Conversion Rates

One of the more obvious KPIs that should be tracked when monitoring the ROI of your UX is your conversion rates. Without knowing the percentage of your users that complete an action or convert a sale, you won’t be able to track the profitability of your project. When measuring conversion rates, companies should consider if their current UX design is producing the number of actions they had hoped for. If not, conversion rate KPIs can help drive decisions towards needed UX design changes. Conversion rate measurements help to recognize the effects that adequate branding, usability, and accessibility can have on your UX design.

System Usability Scale (SUS)

When companies need an answer to the question “is my software or website easy to use?”, using a System Usability Scale (SUS) can help. System Usability Scales provide UX scores provided through short questionnaires that users take after using your software. The small surveys are typically quicker and less expensive than larger-scale focus groups and can provide valuable insights on if your current UX design is sufficient. The average scores that are calculated typically show you how usable your design is and if users would recommend it to others. You can then use these scores as another benchmark to track as you implement changes or create new UX designs over time.

 

Net Promoter Score

A critical measurement that companies should look at when evaluating ROI in UX design is customer loyalty and the potential for repeat business. Net Promoter Scores help to measure overall customer loyalty for your brand, products, or services. Net Promoter Scores are designed to help you segment your customers into one of three types, namely, Promoters, Passives, or Detractors. While the use of Net Promoter Scores has been mostly used when it comes to dealing directly with customers, they have been proven to help companies identify more significant issues in their UX design. As bad UX and software bugs are a common reason for Passive or Detractor-type customers, measuring Net Promoter Scores across your entire user base can be another valuable KPI to track over time.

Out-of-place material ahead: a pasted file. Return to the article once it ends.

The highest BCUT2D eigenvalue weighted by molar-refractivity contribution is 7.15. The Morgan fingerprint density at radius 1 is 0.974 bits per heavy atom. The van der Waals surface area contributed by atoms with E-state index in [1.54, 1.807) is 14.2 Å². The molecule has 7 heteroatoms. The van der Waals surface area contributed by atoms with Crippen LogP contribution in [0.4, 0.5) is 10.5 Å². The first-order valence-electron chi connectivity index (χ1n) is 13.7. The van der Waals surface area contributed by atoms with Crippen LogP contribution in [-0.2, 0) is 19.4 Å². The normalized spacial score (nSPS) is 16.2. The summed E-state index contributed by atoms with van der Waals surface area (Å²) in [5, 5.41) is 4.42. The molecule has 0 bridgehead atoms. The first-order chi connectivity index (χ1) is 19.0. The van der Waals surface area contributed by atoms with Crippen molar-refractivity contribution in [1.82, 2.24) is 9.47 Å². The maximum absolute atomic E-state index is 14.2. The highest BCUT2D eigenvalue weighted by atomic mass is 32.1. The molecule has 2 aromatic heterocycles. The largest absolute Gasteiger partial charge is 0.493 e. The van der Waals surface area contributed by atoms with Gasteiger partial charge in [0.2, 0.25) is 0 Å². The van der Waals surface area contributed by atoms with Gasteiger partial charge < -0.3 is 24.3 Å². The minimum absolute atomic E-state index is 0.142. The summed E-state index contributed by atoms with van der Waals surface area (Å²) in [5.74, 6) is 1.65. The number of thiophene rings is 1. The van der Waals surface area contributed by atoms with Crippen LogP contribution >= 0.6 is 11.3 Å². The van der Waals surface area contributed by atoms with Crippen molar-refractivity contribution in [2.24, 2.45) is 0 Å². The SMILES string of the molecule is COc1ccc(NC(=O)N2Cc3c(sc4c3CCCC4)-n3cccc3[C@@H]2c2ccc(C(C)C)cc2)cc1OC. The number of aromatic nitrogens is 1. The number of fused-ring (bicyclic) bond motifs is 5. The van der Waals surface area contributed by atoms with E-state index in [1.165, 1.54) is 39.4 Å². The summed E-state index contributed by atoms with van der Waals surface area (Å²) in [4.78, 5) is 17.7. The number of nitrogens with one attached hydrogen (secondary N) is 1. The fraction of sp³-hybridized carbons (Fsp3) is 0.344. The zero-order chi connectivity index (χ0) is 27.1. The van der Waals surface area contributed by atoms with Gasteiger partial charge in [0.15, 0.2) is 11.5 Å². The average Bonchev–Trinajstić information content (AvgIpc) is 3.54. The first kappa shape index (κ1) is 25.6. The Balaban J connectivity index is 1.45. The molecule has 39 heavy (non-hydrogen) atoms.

While taking the time and resources to develop your UX efficiently is vital, it’s important to track its performance over time. Not only will this help to measure the ROI of your UX design, but it will also help you to create a more sustainable environment when it comes to the usability and accessibility of your products. By tracking conversion and drop-off rates, the amount of time spent on tasks, and measuring the overall usability of your UX design, you’ll be able to ensure you’re meeting the goals of your company while providing a valuable user experience to your entire user base.|

 


Start Your Own Journey Mapping Exercise

A Journey Map is a comprehensive timeline grid capturing a series of user goals and actions throughout the lifecycle of your experience. A narrative driven by user thoughts and emotions is created, then condensed into a visualization used to communicate insights that will inform design processes. Our Journey Mapping Worksheet will help get you started telling your story.